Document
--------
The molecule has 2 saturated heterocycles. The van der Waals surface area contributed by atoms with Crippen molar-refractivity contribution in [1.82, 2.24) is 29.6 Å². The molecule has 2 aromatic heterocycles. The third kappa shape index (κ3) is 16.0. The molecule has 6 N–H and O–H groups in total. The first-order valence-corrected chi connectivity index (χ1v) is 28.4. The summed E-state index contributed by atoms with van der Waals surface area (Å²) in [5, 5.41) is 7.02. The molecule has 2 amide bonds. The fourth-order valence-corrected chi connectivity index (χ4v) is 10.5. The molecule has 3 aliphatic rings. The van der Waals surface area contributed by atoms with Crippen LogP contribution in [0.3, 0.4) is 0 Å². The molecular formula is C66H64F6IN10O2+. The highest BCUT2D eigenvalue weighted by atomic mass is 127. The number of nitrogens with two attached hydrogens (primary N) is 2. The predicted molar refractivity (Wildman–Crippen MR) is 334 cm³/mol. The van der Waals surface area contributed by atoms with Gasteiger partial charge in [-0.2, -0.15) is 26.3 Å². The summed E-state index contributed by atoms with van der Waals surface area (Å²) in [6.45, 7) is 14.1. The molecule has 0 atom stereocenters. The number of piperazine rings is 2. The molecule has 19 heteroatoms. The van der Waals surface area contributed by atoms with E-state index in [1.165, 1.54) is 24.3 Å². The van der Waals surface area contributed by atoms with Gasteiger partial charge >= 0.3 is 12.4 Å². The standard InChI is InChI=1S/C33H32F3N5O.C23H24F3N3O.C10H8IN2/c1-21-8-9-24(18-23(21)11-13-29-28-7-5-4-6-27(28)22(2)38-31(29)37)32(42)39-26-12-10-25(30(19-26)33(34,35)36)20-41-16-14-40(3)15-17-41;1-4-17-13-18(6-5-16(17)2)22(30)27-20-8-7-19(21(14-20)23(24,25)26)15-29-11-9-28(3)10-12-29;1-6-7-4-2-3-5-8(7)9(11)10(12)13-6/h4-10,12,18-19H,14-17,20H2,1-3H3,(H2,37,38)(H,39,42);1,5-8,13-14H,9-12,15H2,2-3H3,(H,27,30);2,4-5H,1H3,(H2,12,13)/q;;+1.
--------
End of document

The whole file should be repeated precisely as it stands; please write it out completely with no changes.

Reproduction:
The molecule has 2 saturated heterocycles. The van der Waals surface area contributed by atoms with Crippen molar-refractivity contribution in [1.82, 2.24) is 29.6 Å². The molecule has 2 aromatic heterocycles. The third kappa shape index (κ3) is 16.0. The molecule has 6 N–H and O–H groups in total. The first-order valence-corrected chi connectivity index (χ1v) is 28.4. The summed E-state index contributed by atoms with van der Waals surface area (Å²) in [5, 5.41) is 7.02. The molecule has 2 amide bonds. The fourth-order valence-corrected chi connectivity index (χ4v) is 10.5. The molecule has 3 aliphatic rings. The van der Waals surface area contributed by atoms with Crippen LogP contribution in [0.3, 0.4) is 0 Å². The molecular formula is C66H64F6IN10O2+. The highest BCUT2D eigenvalue weighted by atomic mass is 127. The number of nitrogens with two attached hydrogens (primary N) is 2. The predicted molar refractivity (Wildman–Crippen MR) is 334 cm³/mol. The van der Waals surface area contributed by atoms with Gasteiger partial charge in [-0.2, -0.15) is 26.3 Å². The summed E-state index contributed by atoms with van der Waals surface area (Å²) in [6.45, 7) is 14.1. The molecule has 0 atom stereocenters. The number of piperazine rings is 2. The molecule has 19 heteroatoms. The van der Waals surface area contributed by atoms with E-state index in [1.165, 1.54) is 24.3 Å². The van der Waals surface area contributed by atoms with Gasteiger partial charge >= 0.3 is 12.4 Å². The standard InChI is InChI=1S/C33H32F3N5O.C23H24F3N3O.C10H8IN2/c1-21-8-9-24(18-23(21)11-13-29-28-7-5-4-6-27(28)22(2)38-31(29)37)32(42)39-26-12-10-25(30(19-26)33(34,35)36)20-41-16-14-40(3)15-17-41;1-4-17-13-18(6-5-16(17)2)22(30)27-20-8-7-19(21(14-20)23(24,25)26)15-29-11-9-28(3)10-12-29;1-6-7-4-2-3-5-8(7)9(11)10(12)13-6/h4-10,12,18-19H,14-17,20H2,1-3H3,(H2,37,38)(H,39,42);1,5-8,13-14H,9-12,15H2,2-3H3,(H,27,30);2,4-5H,1H3,(H2,12,13)/q;;+1.